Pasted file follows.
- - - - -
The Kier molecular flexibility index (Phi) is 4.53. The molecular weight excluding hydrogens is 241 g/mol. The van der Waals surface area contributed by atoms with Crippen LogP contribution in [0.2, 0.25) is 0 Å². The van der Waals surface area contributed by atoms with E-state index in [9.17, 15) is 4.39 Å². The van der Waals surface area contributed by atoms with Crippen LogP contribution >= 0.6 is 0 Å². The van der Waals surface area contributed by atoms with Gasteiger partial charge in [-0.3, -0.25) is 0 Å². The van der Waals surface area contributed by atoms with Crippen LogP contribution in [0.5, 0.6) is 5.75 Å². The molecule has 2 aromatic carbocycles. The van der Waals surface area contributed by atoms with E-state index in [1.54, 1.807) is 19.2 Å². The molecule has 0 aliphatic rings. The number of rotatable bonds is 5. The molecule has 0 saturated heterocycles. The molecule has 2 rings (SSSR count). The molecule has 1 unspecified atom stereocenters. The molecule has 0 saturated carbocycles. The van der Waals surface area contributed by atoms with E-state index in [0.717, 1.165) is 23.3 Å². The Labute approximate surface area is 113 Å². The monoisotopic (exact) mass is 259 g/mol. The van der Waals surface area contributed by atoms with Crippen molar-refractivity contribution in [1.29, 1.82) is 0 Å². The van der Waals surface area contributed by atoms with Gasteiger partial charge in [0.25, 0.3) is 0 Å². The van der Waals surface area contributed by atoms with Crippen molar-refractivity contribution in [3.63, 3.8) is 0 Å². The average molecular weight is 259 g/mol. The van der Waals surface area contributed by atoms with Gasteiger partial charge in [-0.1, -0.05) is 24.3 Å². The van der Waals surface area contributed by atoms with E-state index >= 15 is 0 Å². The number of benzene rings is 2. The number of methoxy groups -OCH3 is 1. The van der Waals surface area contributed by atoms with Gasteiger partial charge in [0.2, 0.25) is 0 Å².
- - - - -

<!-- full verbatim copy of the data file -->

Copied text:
The Kier molecular flexibility index (Phi) is 4.53. The molecular weight excluding hydrogens is 241 g/mol. The van der Waals surface area contributed by atoms with Crippen LogP contribution in [0.2, 0.25) is 0 Å². The van der Waals surface area contributed by atoms with E-state index in [9.17, 15) is 4.39 Å². The van der Waals surface area contributed by atoms with Crippen LogP contribution >= 0.6 is 0 Å². The van der Waals surface area contributed by atoms with Gasteiger partial charge in [-0.3, -0.25) is 0 Å². The van der Waals surface area contributed by atoms with Crippen LogP contribution in [0.5, 0.6) is 5.75 Å². The molecule has 2 aromatic carbocycles. The van der Waals surface area contributed by atoms with E-state index in [1.54, 1.807) is 19.2 Å². The molecule has 0 aliphatic rings. The number of rotatable bonds is 5. The molecule has 0 saturated heterocycles. The molecule has 2 rings (SSSR count). The molecule has 1 unspecified atom stereocenters. The molecule has 0 saturated carbocycles. The van der Waals surface area contributed by atoms with E-state index in [0.717, 1.165) is 23.3 Å². The Labute approximate surface area is 113 Å². The monoisotopic (exact) mass is 259 g/mol. The van der Waals surface area contributed by atoms with Crippen molar-refractivity contribution in [1.29, 1.82) is 0 Å². The van der Waals surface area contributed by atoms with Gasteiger partial charge in [0.25, 0.3) is 0 Å². The van der Waals surface area contributed by atoms with Crippen molar-refractivity contribution in [3.63, 3.8) is 0 Å². The average molecular weight is 259 g/mol. The van der Waals surface area contributed by atoms with Gasteiger partial charge in [-0.1, -0.05) is 24.3 Å². The van der Waals surface area contributed by atoms with E-state index >= 15 is 0 Å². The number of benzene rings is 2. The number of methoxy groups -OCH3 is 1. The van der Waals surface area contributed by atoms with Gasteiger partial charge in [0.2, 0.25) is 0 Å².